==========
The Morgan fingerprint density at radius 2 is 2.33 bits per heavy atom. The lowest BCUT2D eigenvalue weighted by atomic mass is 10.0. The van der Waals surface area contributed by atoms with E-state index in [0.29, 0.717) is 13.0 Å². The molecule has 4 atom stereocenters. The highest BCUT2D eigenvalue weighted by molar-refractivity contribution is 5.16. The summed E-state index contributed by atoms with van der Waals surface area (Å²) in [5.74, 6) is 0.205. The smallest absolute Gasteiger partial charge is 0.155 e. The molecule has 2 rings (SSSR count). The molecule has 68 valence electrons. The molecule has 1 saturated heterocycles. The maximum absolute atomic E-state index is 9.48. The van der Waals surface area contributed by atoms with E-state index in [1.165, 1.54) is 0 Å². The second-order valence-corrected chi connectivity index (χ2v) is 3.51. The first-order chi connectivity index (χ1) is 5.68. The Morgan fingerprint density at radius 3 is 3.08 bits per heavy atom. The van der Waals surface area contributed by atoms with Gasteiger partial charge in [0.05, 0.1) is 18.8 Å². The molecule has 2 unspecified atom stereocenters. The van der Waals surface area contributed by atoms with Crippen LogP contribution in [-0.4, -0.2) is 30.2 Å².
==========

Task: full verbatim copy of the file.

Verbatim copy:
The Morgan fingerprint density at radius 2 is 2.33 bits per heavy atom. The lowest BCUT2D eigenvalue weighted by atomic mass is 10.0. The van der Waals surface area contributed by atoms with E-state index in [0.29, 0.717) is 13.0 Å². The molecule has 4 atom stereocenters. The highest BCUT2D eigenvalue weighted by molar-refractivity contribution is 5.16. The summed E-state index contributed by atoms with van der Waals surface area (Å²) in [5.74, 6) is 0.205. The smallest absolute Gasteiger partial charge is 0.155 e. The molecule has 2 rings (SSSR count). The molecule has 68 valence electrons. The molecule has 1 saturated heterocycles. The maximum absolute atomic E-state index is 9.48. The van der Waals surface area contributed by atoms with E-state index in [1.165, 1.54) is 0 Å². The second-order valence-corrected chi connectivity index (χ2v) is 3.51. The first-order chi connectivity index (χ1) is 5.68. The Morgan fingerprint density at radius 3 is 3.08 bits per heavy atom. The van der Waals surface area contributed by atoms with Gasteiger partial charge in [0.05, 0.1) is 18.8 Å². The molecule has 2 unspecified atom stereocenters. The van der Waals surface area contributed by atoms with Crippen LogP contribution in [-0.4, -0.2) is 30.2 Å².